RPGNow.com
Browse Categories













Back
Other comments left by this customer:
Forbidden Lands Core Game
Publisher: Free League Publishing
by Matthew T. [Verified Purchaser]
Date Added: 12/07/2018 05:30:17

I would recommend it for two audiences. For many around my age, the team at Free League have created the game were wishing for back when we were twelve. All the possibilities that the games of the early eighties offered us, are here finally realized. Intuitive mechanics make combat gritty and heroic, magic thrilling and even resource management entertaining and fun. For people starting out in the hobby, this is an excellent value box, that gives you everything you need (apart from dice and a pencil) to build your very own world of adventure.

I was a Kickstarter backer and so have had early drafts, completed PDF's and now the physical product for a little while, so I may be predisposed to liking this game. And I am. But my expectations were high, and I have not been disappointed. Yes, obviously I would recommend this game. We played a one-off scenario, and my players wanted more. One of the starts running his own campaign on Monday.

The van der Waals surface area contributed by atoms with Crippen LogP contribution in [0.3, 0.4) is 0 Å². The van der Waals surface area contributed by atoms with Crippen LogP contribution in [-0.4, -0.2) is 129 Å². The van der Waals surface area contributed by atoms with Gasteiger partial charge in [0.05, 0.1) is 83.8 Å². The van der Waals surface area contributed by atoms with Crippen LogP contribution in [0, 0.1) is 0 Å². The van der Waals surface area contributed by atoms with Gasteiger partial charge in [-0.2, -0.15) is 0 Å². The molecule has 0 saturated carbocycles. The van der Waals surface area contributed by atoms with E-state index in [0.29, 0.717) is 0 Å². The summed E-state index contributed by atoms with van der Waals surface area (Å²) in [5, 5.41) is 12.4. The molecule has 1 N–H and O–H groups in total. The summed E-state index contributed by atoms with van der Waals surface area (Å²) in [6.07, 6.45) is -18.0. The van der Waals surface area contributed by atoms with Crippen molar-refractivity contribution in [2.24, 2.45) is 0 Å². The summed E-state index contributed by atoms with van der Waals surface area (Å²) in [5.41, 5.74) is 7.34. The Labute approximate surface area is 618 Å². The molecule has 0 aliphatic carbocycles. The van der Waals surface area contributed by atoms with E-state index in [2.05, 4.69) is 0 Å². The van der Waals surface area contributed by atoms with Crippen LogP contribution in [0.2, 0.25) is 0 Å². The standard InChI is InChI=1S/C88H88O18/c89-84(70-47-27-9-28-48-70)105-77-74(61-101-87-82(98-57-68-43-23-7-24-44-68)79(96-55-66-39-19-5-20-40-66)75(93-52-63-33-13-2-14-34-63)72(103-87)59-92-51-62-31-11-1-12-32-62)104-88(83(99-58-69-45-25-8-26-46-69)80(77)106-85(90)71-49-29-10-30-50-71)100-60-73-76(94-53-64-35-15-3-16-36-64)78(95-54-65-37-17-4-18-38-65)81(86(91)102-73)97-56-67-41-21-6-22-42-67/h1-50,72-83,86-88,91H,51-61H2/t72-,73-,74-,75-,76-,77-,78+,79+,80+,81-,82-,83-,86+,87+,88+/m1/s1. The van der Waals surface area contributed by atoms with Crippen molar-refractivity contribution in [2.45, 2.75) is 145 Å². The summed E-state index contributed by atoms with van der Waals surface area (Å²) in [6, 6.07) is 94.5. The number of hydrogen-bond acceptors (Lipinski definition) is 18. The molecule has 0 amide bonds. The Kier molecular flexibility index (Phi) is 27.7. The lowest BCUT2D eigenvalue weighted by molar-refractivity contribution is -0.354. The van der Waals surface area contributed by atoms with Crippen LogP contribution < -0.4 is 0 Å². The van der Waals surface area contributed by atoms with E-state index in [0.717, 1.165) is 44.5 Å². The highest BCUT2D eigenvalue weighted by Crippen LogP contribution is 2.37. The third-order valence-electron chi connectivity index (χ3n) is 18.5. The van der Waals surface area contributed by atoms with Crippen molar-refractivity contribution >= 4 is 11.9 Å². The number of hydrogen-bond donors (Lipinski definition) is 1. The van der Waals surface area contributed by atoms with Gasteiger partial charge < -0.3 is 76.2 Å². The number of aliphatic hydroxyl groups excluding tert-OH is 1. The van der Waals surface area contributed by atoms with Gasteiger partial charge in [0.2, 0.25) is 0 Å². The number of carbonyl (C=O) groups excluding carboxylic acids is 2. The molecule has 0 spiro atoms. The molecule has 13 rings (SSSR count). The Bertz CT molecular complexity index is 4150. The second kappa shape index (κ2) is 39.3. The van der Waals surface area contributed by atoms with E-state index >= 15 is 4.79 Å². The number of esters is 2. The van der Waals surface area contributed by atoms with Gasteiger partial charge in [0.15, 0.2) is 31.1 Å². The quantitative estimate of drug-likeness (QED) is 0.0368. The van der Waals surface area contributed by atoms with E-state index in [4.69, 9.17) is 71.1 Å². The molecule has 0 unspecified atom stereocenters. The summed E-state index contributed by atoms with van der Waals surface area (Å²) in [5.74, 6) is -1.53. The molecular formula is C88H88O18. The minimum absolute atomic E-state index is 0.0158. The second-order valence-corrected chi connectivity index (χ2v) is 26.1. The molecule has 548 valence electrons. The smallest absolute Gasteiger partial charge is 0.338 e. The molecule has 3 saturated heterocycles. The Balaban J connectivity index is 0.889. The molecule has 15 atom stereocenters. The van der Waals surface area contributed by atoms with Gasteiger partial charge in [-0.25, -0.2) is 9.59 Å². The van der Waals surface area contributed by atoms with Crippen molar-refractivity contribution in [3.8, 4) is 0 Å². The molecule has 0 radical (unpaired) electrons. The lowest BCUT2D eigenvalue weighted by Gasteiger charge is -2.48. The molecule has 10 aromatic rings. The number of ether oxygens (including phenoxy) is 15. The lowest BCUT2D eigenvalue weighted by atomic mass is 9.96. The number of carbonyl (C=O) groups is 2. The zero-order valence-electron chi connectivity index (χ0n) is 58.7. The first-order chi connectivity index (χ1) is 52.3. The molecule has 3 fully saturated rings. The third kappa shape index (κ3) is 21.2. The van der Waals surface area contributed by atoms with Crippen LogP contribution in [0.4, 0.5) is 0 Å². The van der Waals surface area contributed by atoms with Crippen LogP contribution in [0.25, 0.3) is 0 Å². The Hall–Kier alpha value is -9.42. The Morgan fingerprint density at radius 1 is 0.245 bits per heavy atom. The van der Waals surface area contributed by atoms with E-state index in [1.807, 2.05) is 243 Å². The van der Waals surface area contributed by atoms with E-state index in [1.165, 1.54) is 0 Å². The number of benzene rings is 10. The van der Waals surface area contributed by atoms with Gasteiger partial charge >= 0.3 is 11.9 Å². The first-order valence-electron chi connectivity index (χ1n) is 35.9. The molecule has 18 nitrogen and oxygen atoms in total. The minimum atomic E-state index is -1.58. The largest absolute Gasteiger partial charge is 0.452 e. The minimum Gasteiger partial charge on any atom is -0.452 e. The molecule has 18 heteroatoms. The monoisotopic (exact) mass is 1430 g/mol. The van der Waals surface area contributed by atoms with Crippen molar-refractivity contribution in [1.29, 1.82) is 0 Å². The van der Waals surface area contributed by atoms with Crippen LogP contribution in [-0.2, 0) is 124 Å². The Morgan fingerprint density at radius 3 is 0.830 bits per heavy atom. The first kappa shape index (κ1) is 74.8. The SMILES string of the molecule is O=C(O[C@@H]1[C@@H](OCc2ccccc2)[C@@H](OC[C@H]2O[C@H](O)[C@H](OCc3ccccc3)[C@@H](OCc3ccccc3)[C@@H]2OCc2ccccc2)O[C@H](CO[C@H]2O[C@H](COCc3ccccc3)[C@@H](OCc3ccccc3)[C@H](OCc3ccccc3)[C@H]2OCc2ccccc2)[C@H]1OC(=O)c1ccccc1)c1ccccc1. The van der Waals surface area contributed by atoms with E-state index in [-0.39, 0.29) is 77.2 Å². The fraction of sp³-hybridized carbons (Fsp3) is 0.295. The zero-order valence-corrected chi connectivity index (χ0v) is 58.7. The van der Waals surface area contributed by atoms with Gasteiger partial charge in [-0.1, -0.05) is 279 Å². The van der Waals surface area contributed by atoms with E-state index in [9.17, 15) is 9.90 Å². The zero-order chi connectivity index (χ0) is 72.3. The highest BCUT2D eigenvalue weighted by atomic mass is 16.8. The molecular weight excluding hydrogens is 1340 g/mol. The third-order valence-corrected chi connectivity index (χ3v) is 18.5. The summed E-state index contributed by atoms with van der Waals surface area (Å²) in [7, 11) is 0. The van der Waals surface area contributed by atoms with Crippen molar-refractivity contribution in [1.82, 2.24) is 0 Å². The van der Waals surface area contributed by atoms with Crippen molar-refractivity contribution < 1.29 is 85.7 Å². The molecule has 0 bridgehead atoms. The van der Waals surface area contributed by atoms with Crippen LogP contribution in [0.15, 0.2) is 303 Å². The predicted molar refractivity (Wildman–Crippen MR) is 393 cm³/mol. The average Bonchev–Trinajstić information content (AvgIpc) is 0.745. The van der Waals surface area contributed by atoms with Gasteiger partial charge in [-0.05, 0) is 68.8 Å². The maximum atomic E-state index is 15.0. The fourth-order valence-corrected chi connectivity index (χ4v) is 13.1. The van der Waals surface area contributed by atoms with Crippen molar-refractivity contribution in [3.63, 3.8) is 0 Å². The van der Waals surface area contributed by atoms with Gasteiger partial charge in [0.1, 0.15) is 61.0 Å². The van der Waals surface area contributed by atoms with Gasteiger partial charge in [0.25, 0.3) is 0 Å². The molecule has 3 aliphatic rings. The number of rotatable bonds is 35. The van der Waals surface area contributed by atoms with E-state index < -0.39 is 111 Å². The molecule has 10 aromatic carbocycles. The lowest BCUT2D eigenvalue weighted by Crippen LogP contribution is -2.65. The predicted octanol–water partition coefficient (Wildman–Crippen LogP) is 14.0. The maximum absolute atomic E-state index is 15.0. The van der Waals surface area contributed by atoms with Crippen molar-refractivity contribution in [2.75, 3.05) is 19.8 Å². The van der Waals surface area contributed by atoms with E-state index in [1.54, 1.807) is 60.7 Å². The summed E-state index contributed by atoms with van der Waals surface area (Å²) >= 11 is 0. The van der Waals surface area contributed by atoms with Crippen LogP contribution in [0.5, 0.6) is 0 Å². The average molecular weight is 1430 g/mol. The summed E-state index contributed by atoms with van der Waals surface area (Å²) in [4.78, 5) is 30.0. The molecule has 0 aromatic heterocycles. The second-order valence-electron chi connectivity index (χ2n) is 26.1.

Design Physical versions are sold a boxed game, a conceit that reflects its origins. In Sweden many games RPGs are still boxed, in the way that early Dungeons and Dragons, Runequest and Traveller were. The publishers, Free league (or Fria Ligan), set out to create a modern take on the classic games that some of us remember from the early eighties. So by boxing this game, they are not just conforming to the Swedish market, but also asking the rest of the world to remember the good old days. Which brings me to the illustrations. In creating their modern but retro game, Free League were inspired by the black and white drawings of Nils Gulliksson, who illustrated the first Swedish language RPG, a Runequest clone called Drakar och Demoner. Indeed most of the illustations are classics from the early days of Swedish gaming, complimented with newly commissioned pieces from the same artist. These have a certain beauty which younger gamers might find difficult to fully comprehend, especially when compared with the exquisite full-colour work of Martin Grip in Free League's other fantasy game, Symbaroum. There is certainly a degree of nostalgia in their appeal. What it means for PDF purchasers though is a small file size, speedy and responsive, and printing bits out own't drain your colour ink. The Swedish format also gives you a small page size, ideally suited to tablets.